For those paying attention, the hiring of Brittany Young as the new APSU women’s basketball coach was far from surprising.
While the month of March sees many non-partisans transformed into basketball fanatics, the informed and obsessed have been paying attention for years. Young was a standout candidate for the role, quickly building a resume of tactical awareness, player-to-coach respect and stellar scouting ability.
A fresh entry into the world of head coaching, Young was the obvious choice for a program on the cusp of OVC superstardom but lacking the youthful vigor necessary for the next step.
Yet, there was something surprising about Young’s hiring. As a Black woman, she becomes one of only two minority head coaches in APSU’s athletic department, the other being Valerie Brown, head coach of cross country and track and field.
APSU has a representation problem. Before the hiring of Young earlier this month, APSU had only one head coach of minority background. This shows a lack of proportional representation for the student-athletes of the university.
An example of this is on the APSU football team. Of the 85 student-athletes currently on the roster, 56 are African American, making up a sizable majority of 67%. However, a view of the coaching staff shows that, of the 24 coaches, graduate assistants, and operations managers, only seven are Black, a percentage of roughly 30%.
This poses a problem for the university, one which the hiring of Young soothes, but does not remedy. By far the largest athletics program in the APSU arsenal – the football program – has a dire lack of coaching representation and diversity.
With former coach David Midlick at the helm, the women’s basketball program was in similar straits. More than 70% of the roster was Black or another minority, while only half of the coaching staff — assistant coaches and graduate assistants — were Black.
While the change in head coach is a move in the right direction, it is only one link in the chain of hires necessary to make APSU athletics fully representative of its athletes.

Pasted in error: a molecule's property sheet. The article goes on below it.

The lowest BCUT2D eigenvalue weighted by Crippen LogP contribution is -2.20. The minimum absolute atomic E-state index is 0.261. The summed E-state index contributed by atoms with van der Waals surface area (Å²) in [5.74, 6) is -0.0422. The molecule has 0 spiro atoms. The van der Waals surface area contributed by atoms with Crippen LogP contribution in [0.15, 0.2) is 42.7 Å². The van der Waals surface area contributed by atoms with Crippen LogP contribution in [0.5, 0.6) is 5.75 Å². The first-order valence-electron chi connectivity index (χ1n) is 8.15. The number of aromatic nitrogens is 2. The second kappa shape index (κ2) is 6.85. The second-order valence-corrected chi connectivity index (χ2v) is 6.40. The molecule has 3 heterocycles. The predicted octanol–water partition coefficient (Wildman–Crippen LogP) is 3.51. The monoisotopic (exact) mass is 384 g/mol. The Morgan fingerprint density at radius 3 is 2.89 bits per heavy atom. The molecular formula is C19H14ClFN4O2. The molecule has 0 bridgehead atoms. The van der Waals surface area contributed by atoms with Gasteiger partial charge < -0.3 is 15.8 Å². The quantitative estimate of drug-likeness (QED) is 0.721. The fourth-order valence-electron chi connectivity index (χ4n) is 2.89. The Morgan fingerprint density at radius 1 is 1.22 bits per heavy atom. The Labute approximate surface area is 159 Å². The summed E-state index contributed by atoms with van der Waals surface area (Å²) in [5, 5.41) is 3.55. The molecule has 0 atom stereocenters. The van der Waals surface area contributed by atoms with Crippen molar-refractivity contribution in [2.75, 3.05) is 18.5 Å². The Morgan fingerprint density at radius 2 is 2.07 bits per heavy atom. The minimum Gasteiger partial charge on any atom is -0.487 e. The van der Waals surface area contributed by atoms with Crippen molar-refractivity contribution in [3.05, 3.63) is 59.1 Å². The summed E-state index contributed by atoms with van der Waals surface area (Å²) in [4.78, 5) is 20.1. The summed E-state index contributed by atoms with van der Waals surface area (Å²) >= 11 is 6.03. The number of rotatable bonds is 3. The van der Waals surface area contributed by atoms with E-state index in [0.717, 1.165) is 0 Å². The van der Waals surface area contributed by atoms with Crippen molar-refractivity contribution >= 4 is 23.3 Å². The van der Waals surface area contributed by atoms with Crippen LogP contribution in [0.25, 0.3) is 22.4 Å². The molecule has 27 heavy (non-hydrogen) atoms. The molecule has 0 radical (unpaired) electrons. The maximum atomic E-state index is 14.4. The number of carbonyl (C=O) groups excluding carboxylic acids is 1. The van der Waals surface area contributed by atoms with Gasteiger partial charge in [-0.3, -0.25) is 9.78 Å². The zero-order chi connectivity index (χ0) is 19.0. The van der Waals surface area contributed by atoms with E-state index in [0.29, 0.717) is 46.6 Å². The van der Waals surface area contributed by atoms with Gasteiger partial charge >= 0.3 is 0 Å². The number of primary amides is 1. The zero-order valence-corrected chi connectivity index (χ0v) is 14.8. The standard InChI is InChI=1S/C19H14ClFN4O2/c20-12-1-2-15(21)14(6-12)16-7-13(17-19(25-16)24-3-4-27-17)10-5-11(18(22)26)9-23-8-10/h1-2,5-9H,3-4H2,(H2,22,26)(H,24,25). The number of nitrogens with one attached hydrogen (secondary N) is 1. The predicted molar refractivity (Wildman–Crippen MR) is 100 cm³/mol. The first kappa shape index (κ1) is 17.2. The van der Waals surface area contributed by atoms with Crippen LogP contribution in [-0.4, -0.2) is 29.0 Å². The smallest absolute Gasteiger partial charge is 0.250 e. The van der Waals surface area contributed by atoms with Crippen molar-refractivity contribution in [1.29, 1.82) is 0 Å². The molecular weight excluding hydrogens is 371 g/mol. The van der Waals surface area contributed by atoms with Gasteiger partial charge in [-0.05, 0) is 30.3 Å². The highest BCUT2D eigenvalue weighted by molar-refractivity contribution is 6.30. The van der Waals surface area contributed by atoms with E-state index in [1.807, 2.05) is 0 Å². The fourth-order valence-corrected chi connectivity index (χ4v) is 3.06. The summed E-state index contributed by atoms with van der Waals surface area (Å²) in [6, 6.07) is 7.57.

Volleyball and baseball, two teams with a strong pedigree in the region, find only one coach with a minority background among their coaching staff. Men’s basketball sees thirteen minorities out of fourteen roster members, but the coaching staff has a different makeup.
The mistake in pointing out these issues is to label attempts to remedy them as political or ideological. It is difficult to argue this when such a large disparity exists between the demographics of players and coaches. The most qualified person should always be chosen in a situation of finding coaches, especially those with head coach responsibilities.
Yet the gaps presented suggest an inability to select from an equal amount of candidates. With a majority of coaches being developed from similar player pools as the one at APSU, it is clear that those trying out for a roster spot and those running through pre-interview flashcards are similar in makeup. The problem, as always, lies in the representation.
Brittany Young brings to the table tenacious energy that is sure to bring success to the Governors basketball team. Equally as important is her ability to begin a movement towards equal and representative hiring for fellow athletic programs. As success begins to mount for the Govs, so too does the responsibility to create coaching environments that are as unique as the players they teach.